Omaha Ranks 2nd Best in U.S. Behind Honolulu

By 
Scott Stewart
The Daily Record

The Omaha metropolitan area is a close second behind Honolulu among small cities, according to a ranking by a national business strat­egy and marketing firm.

This is the second year that Omaha has trailed the Hawaiian municipality among cities with a population under 1 million in the report by Resonance Consultancy.

“Omaha’s greatest asset is its people,” David G. Brown, presi­dent and CEO of the Greater Omaha Chamber, said in a state­ment. “Everyone who works hard, educates, creates and cultivates here owns a share of this ranking. Together, we’re working to build a strong sense of place and achieve our greatest potential as a city and a region. This recognition lets us know we’re accelerating in the right direction and pushes us, at the same time, to work that much harder to be that much better.”

Omaha finishes first in the popu­lation category for prosperity and Fortune 500 companies. A report describes Omaha s “one of the best spots in the country to start a busi­ness, raise a family and let your hair down on a Saturday night” and refers to the city by its “Silicon Prairie” nickname.

The report says Omaha finished third in nightlight and among the top five for culinary rankings. It name-drops Berkshire Hathaway and Mutual of Omaha along with the Old Market District, Henry Doorly Zoo and Aquarium and Bob Kerry Pedestrian Bridge.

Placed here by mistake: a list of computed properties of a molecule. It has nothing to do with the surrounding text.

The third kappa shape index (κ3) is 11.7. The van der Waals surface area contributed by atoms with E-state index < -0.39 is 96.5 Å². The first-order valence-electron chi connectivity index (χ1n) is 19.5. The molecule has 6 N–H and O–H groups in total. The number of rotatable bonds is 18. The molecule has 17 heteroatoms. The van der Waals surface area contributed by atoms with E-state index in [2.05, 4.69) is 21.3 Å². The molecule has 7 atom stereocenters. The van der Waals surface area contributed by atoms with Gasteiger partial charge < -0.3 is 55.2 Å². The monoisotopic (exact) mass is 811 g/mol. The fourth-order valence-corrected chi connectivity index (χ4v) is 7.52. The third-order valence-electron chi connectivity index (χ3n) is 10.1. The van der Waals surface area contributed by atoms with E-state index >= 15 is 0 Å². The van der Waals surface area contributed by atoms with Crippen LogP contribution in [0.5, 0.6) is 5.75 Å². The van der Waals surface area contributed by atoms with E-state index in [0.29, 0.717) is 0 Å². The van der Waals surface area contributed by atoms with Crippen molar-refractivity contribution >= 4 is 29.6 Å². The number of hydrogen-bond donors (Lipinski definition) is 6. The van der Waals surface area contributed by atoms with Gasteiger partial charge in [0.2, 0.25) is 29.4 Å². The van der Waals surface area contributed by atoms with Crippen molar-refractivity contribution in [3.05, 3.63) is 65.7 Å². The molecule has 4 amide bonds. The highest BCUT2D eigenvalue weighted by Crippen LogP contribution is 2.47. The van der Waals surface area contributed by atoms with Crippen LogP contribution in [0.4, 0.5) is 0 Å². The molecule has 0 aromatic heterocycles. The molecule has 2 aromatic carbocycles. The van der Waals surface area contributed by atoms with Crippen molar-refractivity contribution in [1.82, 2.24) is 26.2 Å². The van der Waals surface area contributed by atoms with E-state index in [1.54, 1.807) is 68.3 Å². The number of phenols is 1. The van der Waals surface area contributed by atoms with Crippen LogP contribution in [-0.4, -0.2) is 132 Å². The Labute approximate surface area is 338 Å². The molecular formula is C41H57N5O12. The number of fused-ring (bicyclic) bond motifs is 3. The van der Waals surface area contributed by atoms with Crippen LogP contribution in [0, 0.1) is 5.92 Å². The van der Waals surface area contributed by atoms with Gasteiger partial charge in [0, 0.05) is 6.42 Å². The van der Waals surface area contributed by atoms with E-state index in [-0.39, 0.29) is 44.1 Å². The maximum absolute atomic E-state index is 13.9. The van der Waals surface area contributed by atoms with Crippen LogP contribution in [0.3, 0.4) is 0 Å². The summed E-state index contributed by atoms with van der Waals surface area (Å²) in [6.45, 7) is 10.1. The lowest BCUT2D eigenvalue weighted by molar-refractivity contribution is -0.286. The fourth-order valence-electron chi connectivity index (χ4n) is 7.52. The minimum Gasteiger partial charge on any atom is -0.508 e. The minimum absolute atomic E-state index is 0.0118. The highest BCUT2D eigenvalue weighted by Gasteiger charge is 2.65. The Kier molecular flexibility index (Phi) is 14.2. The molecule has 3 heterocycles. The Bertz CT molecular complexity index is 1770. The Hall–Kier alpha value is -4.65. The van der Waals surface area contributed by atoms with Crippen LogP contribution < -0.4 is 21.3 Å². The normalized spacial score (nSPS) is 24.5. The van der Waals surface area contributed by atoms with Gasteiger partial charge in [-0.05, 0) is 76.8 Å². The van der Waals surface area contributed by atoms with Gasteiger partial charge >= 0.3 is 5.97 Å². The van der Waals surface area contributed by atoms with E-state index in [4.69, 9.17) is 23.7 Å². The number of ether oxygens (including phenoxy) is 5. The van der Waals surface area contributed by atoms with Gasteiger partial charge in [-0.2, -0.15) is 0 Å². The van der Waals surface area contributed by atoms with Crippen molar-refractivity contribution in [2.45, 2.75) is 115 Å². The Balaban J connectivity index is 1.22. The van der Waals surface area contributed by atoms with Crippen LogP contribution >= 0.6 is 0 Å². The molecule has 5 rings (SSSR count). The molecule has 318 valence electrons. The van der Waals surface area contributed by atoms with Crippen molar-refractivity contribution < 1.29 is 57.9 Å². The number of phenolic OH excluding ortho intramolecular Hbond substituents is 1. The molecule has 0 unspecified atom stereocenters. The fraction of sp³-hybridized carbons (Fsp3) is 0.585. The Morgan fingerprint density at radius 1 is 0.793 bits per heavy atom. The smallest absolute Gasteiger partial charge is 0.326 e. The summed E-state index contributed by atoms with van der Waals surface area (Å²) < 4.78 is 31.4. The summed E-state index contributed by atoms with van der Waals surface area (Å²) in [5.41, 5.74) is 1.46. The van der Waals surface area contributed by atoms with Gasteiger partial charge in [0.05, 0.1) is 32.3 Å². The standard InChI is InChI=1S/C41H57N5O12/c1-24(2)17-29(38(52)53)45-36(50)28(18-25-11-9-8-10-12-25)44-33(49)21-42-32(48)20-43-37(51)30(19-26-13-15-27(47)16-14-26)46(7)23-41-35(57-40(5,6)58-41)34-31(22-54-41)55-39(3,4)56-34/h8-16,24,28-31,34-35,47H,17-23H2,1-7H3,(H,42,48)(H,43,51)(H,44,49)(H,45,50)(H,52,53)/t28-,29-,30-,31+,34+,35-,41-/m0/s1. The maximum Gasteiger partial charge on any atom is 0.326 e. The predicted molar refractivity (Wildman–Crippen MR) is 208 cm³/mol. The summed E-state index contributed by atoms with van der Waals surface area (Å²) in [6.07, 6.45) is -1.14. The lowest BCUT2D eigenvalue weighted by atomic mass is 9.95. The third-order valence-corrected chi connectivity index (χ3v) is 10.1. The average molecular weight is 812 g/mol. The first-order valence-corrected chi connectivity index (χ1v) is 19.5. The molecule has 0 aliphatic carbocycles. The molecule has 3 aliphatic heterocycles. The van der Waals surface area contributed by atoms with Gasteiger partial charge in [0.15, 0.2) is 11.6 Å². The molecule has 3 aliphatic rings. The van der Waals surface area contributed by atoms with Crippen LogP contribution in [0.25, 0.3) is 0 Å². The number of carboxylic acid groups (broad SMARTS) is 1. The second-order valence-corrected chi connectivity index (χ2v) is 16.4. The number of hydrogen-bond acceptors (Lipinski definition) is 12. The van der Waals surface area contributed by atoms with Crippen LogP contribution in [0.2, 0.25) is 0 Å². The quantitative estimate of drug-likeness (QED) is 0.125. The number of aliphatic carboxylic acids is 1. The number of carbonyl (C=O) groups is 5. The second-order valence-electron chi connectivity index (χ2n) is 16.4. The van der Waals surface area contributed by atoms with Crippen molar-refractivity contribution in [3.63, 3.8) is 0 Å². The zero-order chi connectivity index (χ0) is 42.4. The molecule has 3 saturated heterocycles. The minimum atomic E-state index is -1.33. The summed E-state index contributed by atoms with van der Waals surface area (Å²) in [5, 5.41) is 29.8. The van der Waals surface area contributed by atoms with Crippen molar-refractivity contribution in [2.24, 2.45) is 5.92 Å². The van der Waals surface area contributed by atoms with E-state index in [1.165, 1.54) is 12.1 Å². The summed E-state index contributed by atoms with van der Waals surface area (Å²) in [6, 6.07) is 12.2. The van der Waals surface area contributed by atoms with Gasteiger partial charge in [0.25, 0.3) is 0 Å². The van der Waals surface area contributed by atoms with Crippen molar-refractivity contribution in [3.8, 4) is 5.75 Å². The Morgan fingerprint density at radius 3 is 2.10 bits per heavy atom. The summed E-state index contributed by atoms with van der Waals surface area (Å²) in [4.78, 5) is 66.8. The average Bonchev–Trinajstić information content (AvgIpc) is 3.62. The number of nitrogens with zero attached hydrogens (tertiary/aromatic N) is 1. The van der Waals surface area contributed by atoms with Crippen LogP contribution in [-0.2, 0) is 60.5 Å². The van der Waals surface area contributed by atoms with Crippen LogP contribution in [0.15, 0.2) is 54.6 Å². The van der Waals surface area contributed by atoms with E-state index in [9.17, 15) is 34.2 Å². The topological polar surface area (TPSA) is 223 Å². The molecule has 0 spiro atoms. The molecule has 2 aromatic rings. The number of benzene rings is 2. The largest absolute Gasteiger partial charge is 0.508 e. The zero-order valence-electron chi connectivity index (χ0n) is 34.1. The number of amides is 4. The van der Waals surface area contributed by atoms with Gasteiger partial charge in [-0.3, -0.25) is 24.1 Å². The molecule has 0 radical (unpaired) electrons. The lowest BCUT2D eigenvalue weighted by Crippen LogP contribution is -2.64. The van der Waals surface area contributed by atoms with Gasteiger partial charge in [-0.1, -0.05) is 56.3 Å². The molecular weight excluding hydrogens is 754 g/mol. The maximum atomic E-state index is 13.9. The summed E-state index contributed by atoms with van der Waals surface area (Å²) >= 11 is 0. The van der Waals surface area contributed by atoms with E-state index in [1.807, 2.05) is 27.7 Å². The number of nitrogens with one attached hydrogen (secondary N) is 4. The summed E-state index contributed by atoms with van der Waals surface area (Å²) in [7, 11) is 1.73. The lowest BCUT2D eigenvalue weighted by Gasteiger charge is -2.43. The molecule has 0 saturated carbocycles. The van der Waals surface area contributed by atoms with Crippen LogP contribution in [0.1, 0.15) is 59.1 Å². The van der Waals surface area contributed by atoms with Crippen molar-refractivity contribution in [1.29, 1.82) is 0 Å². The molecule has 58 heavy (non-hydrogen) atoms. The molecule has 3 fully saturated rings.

Honolulu, meanwhile, won top honors based on its neighborhoods and parks and outdoors, with the report highlighting its’ unparalleled natural beauty” along with shop­ping and dining. Omaha fell short on metrics related to weather and the outdoors.

Rounding out the other top 10 small cities were Charleston, South Carolina; Albuquerque, New Mexico; Tulsa, Oklahoma; Reno, Nevada; Asheville, North Carolina; Colorado Springs, Colorado; Myrtle Beach, South Carolina; and Madison, Wisconsin. Des Moines, Iowa, was ranked 29th, while Lincoln finished 32nd.

The rankings are based around six core categories of metrics: pro­motion, including social media and news trends; prosperity, including standard of living and economy; place, including safety and urban fabric; people, including diversity and educational attainment; prod­uct, including airline connectiv­ity and sports teams; and program­ming, including culture and shop­ping.

The top 10 large cities were New York, Chicago, Los Angeles, San Francisco, Washington, San Diego, Las Vegas, Miami, Seattle and Boston.

Find more at resonanceco.com.

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